A related narrative that has gained some traction over time is that India should seek to counter-balance China’s assertiveness along their disputed land border by ramping up its presence in the maritime domain, including the SCS. This “horizontal escalation” is premised on the idea that India can match China’s geo-strategic advantage on land through its own geo-strategic advantage in the maritime domain.[50]This debate gained momentum in the aftermath of a string of tensions along the Sino-Indian border, which prompted some to argue that strengthening India’s naval capabilities to interdict Chinese commercial shipping would be a more effective means of challenging Beijing by exploiting its weakness in the maritime domain rather than challenging China along the land border where India was in a disadvantageous position.[51]

This strategic inter-linkage between the IOR and SCS extended to India’s maritime diplomacy with several Southeast Asian states. India’s engagement with Indonesia and Myanmar is significant in this respect as both countries straddle the IOR and SCS and thus share India’s perception of both maritime regions as a single strategic space.[52]The counter-balancing narrative is also evident in calls for strengthening India’s strategic partnership with Vietnam as a parallel to China’s “all-weather” relationship with Pakistan.[53] 

Conclusion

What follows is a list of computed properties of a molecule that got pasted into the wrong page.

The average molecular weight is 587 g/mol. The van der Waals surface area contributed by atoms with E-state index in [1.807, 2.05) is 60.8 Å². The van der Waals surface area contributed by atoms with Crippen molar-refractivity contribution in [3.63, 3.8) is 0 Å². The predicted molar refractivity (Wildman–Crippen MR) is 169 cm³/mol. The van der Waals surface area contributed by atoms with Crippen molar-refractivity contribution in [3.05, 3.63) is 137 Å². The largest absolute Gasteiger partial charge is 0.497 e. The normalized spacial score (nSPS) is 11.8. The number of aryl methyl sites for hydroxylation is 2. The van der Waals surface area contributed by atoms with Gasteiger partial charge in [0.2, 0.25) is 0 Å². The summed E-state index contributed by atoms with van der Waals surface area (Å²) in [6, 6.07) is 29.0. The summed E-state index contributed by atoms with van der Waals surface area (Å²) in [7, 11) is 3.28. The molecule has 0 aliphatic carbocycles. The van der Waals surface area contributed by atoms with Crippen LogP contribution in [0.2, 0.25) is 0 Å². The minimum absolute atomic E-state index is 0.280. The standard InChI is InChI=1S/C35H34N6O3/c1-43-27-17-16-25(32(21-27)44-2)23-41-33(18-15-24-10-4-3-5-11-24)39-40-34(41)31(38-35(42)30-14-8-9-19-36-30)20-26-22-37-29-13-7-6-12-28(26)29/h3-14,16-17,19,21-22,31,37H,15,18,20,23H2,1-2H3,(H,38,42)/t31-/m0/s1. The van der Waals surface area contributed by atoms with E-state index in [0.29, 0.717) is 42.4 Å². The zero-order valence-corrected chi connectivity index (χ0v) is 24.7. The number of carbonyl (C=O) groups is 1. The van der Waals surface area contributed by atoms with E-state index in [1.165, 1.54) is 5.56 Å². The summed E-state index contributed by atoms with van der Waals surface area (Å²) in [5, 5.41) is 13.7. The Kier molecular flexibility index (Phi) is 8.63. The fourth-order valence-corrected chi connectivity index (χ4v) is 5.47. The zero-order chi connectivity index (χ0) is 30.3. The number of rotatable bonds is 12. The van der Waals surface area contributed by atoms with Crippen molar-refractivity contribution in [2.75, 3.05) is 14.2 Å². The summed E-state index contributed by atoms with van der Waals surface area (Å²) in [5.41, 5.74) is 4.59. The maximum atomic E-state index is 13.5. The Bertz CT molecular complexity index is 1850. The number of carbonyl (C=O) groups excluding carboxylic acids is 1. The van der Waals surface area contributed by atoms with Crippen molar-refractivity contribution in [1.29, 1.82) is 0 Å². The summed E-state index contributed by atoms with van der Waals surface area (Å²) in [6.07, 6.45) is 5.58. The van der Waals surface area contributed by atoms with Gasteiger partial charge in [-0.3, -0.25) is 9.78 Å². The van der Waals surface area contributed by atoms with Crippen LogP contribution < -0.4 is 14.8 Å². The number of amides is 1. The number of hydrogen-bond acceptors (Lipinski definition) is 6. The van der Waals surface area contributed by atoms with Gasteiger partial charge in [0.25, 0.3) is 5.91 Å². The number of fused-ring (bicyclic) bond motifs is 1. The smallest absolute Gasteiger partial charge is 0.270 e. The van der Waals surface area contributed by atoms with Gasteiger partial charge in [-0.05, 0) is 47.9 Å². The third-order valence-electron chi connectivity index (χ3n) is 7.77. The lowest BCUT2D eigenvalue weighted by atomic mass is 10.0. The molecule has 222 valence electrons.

To be sure, while India has become more vocal in challenging China’s maritime assertiveness, it still remains a distant and reluctant balancer. This is demonstrated by the contrast between words of Indian strategic elites and policymakers and the actions of the Indian Navy in the SCS that remains confined to benign and largely constabulary operations. The rhetoric of a Sino-Indian naval rivalry in the SCS is still outweighed by the reality of India’s limited naval power projection capabilities in the region. As such, despite taking an increasingly vocal position in defence of its maritime interests in the SCS, India continues to maintain a cautious approach. This has been reflected in the Indian government’s reluctance to transfer (or admit transferring) sensitive military technology to claimant states of the maritime territorial disputes in the region. For instance, New Delhi denied the reported sale the Brahmos supersonic cruise missile to Vietnam in 2017 in the belief that ‘the sale would antagonise China’.[54] Similarly, despite echoing the position taken by the United States on the maritime territorial disputes in the region, India has yet to translate these words into actions by joining US-led Freedom of Navigation patrols in the disputed waters.[55]